Signal integrity issues on the rise
Janine Love - January 22, 2013
Electronics design trends that ratchet up design complexity and speed, such as the use of multiple high-speed buses, bring new signal-integrity challenges. With that in mind, EDN assembled a virtual panel of engineers working in signal integrity to examine the current impairments, assess how well the available test equipment is measuring up, and determine what we can do both short- and long-term to improve signal integrity. Admittedly, there are many things that can affect signal integrity (Reference 1); in this discussion, we focus primarily on crosstalk and EMI.
What’s the problem?
Many a trained eye is focused on the effects of multiple high-speed buses on signal integrity and how to avoid the related problems. Chris Loberg, senior technical marketing manager at Tektronix Inc, and Tim Caffee, vice president for design validation and test at Asset InterTech Inc, agree that shrinking operating margins on high-speed buses are contributing to the challenges.
“The design trend is faster serial speeds, above 10 Gbits/sec, with no new cost-effective architecture for improving signal-path accommodation of issues like EMI and crosstalk,” Loberg observes. “So, signaling accommodations like equalization must be made to minimize EMI and crosstalk effects, enabling the receiver to accurately determine the serial-bus logic transition.”
Loberg notes that interval times—the time between a transition to one or zero—are shrinking; as a result, in a traditional eye diagram Image: Shutterstock used to evaluate transitions, EMI and crosstalk are “closing” the eye. Engineers can no longer effectively evaluate signal integrity, as crossing points and timing-integrity evaluations become much more challenging.
Caffee notes that with each successive generation of high-speed bus, operating margins are gradually shrinking as signal frequencies increase, enabling effects such as jitter, intersymbol interference (ISI), and crosstalk to “create havoc” on the signal integrity of high-speed SerDes and memory channels. Each new step to a higher speed and signaling frequency makes the bus more susceptible to distortions and anomalies that can effectively disrupt traffic and stall system throughput.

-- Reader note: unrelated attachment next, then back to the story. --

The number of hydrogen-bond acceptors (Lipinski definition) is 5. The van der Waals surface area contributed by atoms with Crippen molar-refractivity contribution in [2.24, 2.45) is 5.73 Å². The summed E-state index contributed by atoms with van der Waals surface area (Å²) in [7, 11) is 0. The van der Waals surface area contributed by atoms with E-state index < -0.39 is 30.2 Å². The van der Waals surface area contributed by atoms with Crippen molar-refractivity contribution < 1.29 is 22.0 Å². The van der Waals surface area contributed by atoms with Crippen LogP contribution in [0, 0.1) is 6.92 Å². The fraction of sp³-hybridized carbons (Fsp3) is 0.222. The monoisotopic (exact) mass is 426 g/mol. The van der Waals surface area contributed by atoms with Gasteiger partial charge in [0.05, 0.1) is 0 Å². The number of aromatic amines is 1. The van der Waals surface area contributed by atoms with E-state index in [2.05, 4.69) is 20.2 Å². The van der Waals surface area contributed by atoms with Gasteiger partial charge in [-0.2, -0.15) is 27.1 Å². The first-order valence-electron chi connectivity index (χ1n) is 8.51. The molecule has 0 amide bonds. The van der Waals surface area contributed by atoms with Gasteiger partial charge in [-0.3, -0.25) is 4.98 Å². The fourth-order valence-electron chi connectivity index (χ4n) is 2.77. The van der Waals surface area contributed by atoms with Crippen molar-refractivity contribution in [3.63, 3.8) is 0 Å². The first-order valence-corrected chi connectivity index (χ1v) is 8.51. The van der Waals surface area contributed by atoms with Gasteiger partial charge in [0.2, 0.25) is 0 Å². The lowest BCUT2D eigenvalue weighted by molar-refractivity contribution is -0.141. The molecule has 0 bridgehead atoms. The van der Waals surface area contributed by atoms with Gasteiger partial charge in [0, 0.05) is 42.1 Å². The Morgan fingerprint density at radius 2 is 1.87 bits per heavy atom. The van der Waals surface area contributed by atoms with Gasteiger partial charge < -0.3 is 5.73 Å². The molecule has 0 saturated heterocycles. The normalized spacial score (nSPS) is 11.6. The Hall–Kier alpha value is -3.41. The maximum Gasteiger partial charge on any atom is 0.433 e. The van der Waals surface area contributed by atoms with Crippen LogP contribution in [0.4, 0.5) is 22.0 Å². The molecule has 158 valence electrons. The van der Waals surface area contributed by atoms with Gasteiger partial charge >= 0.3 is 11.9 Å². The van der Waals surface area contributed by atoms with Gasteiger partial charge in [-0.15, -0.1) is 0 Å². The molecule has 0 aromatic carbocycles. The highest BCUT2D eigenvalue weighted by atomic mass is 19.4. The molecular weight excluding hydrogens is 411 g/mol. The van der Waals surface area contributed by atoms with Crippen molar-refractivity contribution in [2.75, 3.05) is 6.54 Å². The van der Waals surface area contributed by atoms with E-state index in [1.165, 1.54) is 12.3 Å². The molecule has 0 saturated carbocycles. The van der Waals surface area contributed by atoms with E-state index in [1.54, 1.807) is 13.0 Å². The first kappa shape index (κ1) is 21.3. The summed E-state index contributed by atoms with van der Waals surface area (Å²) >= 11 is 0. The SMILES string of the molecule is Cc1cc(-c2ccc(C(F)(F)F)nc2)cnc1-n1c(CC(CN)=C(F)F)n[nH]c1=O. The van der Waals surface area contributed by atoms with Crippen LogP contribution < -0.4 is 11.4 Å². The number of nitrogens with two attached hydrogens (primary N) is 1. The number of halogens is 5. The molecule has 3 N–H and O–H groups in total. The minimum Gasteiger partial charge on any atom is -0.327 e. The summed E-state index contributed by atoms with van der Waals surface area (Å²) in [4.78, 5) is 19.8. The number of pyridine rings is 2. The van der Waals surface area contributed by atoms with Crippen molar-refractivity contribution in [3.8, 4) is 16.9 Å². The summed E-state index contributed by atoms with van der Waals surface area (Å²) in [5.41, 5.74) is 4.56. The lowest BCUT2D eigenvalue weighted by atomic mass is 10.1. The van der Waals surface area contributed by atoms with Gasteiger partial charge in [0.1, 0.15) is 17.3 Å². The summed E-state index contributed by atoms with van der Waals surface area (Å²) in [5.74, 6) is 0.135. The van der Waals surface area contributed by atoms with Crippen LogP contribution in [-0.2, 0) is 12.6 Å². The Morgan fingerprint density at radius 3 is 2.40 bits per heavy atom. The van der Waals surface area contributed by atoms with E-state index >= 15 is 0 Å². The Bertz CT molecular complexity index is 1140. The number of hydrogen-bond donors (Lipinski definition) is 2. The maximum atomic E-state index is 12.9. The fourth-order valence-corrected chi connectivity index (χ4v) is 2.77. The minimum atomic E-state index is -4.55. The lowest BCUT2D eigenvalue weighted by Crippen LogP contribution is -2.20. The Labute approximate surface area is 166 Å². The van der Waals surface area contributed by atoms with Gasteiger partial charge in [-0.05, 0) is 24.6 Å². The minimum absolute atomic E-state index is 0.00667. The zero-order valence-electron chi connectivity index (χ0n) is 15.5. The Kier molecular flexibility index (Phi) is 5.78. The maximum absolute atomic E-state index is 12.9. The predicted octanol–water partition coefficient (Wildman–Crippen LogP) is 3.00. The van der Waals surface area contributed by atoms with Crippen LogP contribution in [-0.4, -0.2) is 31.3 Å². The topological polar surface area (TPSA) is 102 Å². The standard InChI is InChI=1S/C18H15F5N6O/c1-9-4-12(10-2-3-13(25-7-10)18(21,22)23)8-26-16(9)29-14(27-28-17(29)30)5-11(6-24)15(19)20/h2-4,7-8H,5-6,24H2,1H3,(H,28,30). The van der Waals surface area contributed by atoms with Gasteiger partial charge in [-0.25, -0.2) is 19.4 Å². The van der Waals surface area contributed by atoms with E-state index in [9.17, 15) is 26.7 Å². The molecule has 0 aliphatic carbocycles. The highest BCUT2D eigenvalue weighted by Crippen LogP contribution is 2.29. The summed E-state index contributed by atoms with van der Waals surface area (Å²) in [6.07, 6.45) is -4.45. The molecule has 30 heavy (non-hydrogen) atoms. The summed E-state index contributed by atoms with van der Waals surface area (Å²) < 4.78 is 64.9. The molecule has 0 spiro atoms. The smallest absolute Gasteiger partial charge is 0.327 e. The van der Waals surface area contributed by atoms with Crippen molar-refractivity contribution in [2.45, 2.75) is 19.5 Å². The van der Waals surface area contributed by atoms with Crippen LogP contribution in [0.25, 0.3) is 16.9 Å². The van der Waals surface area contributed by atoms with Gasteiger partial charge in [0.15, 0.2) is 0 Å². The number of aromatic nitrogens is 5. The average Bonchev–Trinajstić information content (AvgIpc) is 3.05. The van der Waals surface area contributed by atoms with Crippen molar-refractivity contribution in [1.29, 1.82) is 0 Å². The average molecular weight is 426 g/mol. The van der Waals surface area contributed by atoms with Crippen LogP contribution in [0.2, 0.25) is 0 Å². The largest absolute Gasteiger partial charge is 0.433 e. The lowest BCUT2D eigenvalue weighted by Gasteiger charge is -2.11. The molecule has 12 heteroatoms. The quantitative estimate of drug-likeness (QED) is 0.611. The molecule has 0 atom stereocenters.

The eye diagram in Figure 1 illustrates this point, showing the effects of increasing signal frequencies on three generations of a hypothetical high-speed bus and the resultant, decreasing operating margins on the bus. As frequencies increase, even the slightest distortion can disrupt signaling throughput.
Figure 1 Moving from 6 (broken line) to 8 (dotted line) and, eventually, 10 Gbits/sec (solid line) closes the eye around the operational sweet spot at the center of the diagram (courtesy Asset InterTech).
Alan Blankman, product manager for signal-integrity products at Teledyne LeCroy, agrees that higher bit rates (>25 Gbits/sec) and “parallelized serial” standards such as PCI Express (PCIe), 40/100GBase-R, and InfiniBand are contributing to signal-integrity issues. “Faster bit rates require faster edges with higher-frequency content, which results in bigger reflections due to impedance mismatches at connectors, vias, packages, etc.; higher levels of loss; and higher levels of crosstalk and EMI, due to increased coupling to neighboring traces,” Blankman says.
|Figure 2 The Agilent U4154A logic analyzer uses its eye-scan capability to place the sampling point automatically in both time and voltage within the eye, making measurements on eye openings as small as 100 psec × 100 mV.|
Howard Johnson of Signal Consulting Inc concurs that circuits at very high speeds are notoriously difficult to probe. “Even in cases when a probe exists that can do the job, you often cannot place the probe at the point in a circuit that you wish to observe,” says Johnson. He suggests that the answer is to use cosimulation, or the process of simultaneously developing both a physical circuit and a software simulation of it.
The problem, observes Ransom Stephens of Ransom’s Notes, is that, despite new oscilloscope techniques from leading manufacturers, there is no automated way to identify crosstalk unambiguously. The latest test products offer ways to estimate the effect of crosstalk on the bit error rate (BER), but they are all process-of-elimination approaches.
“Avoiding crosstalk is simple in principle but sometimes impossible in practice,” Stephens acknowledges. Because crosstalk is caused by jolts of radiation when an aggressor signal makes a logic transition, increasing the rise/fall times will reduce crosstalk. Because it’s interference, increasing trace separation has a big effect, too.
“I think that careful differential design is your best bet, though,” Stephens offers. “If you can get the differential skew really small and get the two traces nearly on top of each other, then the cancellation from differential signaling has a fighting chance.”